From Propaganda to Reality: When The New York Times Praised Cuba's AIDS Tactics

Monday, February 16, 2015
Less than three years ago, The New York Times wrote an article praising the Castro regime's "Tight Grip on AIDS" -- even if it meant restricting the Cuban people's most fundamental human rights.

It heralded:

"Whatever debate may linger about the government’s harsh early tactics — until 1993, everyone who tested positive for H.I.V. was forced into quarantine — there is no question that they succeeded... Other elements have contributed to Cuba’s success: It has free universal basic health care; it has stunningly high rates of H.I.V. testing; it saturates its population with free condoms, concentrating on high-risk groups like prostitutes; it gives its teenagers graphic safe-sex education; it rigorously traces the sexual contacts of each person who tests positive."

These "quarantines" were actually nefarious HIV/AIDS prisons. Or as the Castro-friendly World Health Organization ("WHO") calls them "pretty prisons."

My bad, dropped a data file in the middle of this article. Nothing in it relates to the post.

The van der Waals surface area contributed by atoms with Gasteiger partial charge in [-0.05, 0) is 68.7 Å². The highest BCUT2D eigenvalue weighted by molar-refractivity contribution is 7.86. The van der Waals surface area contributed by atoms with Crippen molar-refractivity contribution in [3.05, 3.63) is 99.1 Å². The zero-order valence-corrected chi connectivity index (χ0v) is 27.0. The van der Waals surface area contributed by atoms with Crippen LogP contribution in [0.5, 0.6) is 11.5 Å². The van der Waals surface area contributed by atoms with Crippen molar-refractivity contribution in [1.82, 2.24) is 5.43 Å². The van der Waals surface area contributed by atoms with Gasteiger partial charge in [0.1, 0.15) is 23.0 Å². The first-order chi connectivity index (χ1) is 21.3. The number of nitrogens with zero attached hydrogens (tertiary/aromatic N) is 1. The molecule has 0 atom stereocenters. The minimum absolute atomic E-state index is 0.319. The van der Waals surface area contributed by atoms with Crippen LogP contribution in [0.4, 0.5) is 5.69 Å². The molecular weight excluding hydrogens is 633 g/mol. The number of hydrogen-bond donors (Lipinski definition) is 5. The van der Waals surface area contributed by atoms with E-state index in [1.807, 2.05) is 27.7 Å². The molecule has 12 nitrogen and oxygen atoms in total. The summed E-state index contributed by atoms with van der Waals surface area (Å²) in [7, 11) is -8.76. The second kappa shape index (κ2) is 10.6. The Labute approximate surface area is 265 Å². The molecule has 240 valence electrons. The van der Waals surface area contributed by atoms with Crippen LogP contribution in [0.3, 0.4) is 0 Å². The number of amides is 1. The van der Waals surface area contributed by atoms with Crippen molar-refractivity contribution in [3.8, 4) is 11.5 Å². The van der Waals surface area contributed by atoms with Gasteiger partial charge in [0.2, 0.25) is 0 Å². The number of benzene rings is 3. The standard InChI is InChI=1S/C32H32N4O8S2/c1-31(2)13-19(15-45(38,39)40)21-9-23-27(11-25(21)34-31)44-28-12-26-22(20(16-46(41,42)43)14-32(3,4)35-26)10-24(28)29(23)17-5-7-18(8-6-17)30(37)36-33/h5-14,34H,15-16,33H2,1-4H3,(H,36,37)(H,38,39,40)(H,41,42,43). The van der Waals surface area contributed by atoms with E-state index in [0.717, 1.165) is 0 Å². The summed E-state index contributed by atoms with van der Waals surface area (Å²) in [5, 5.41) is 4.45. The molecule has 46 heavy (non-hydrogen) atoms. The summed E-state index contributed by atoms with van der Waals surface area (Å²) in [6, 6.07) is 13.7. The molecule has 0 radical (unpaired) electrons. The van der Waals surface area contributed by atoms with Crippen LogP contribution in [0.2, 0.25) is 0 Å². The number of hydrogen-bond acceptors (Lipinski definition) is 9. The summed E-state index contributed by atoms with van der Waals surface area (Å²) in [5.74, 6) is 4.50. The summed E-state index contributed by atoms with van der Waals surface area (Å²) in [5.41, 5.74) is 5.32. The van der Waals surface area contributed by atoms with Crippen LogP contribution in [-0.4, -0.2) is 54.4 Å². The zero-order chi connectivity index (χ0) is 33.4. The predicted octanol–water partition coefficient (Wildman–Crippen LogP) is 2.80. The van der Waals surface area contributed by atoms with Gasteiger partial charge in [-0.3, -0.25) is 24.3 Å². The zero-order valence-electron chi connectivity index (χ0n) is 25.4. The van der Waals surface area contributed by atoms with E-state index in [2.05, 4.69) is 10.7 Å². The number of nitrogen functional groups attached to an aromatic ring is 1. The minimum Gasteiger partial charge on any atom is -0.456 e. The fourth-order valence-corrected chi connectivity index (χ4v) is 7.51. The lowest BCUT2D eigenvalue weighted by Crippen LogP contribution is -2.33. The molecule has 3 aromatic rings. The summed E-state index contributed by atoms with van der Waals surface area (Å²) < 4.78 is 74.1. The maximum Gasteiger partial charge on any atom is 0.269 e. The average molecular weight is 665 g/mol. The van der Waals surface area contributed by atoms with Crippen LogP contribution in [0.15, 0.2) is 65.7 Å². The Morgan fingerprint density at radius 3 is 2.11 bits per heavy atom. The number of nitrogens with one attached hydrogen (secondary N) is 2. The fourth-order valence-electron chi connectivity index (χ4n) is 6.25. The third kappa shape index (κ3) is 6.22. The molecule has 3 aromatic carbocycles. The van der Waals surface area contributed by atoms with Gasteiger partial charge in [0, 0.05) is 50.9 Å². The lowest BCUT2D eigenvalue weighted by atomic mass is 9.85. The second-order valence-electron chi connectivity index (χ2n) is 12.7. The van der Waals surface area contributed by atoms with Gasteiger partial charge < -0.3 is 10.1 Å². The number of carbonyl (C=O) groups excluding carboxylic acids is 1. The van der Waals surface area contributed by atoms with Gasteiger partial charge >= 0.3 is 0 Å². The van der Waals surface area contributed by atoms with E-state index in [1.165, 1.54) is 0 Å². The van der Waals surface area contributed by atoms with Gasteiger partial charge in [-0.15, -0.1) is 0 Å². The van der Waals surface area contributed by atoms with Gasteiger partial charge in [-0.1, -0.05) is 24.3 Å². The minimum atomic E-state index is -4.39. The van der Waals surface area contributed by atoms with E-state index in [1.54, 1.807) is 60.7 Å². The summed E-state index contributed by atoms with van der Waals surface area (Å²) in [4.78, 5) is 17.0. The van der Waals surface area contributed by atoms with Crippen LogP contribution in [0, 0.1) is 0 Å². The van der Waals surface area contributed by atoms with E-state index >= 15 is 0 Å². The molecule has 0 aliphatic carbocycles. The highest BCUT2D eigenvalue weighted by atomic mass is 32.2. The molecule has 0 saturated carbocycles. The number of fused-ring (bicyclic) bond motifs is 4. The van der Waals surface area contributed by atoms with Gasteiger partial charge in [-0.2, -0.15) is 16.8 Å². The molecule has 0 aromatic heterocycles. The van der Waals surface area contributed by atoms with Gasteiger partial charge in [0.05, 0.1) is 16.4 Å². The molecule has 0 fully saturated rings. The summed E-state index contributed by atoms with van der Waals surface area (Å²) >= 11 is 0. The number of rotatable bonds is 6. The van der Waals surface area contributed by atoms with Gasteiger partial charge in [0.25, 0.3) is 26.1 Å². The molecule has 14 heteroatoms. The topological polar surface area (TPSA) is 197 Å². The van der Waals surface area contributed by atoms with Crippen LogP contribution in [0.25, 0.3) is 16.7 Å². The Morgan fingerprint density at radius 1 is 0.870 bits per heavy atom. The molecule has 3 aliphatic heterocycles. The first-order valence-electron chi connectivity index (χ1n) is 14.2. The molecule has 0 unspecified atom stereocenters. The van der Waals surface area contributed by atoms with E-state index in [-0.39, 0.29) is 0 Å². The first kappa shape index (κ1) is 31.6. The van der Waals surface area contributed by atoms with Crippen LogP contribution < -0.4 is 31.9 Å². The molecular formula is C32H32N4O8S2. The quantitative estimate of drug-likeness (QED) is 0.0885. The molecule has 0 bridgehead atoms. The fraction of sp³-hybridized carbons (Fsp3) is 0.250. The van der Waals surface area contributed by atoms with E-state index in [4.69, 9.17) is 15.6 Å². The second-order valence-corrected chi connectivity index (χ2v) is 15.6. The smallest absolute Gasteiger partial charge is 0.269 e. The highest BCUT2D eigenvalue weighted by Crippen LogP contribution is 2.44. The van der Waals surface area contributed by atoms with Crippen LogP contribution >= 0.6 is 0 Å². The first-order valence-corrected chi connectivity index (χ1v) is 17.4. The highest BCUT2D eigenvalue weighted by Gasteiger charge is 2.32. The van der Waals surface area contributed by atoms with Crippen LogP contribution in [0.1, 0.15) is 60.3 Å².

Like nearly everything else The New York Times has written about Cuba since 1959, that article turned out to be unmerited -- and unethical -- propaganda.

Last week, we learned that a new, more aggressive strain of the HIV virus has been discovered in Cuba.

According to Medical News Today:

"In Cuba, a variant of HIV that is much more aggressive than other known forms of the virus has been documented. Patients infected with this new variant progress to AIDS so rapidly that they may not even know they are infected, with AIDS symptoms occurring within 3 years of infection."

And how did this new strain come about?

"If a person contracts multiple strains of HIV - typically by engaging in unprotected sex with multiple infected partners - then these strains can recombine into a new variant of HIV within the host. The new Cuban variant of HIV is one such recombinant version of the virus."

Clearly those "harsh early tactics" were not only cruel and inhumane -- but they were also unsuccessful.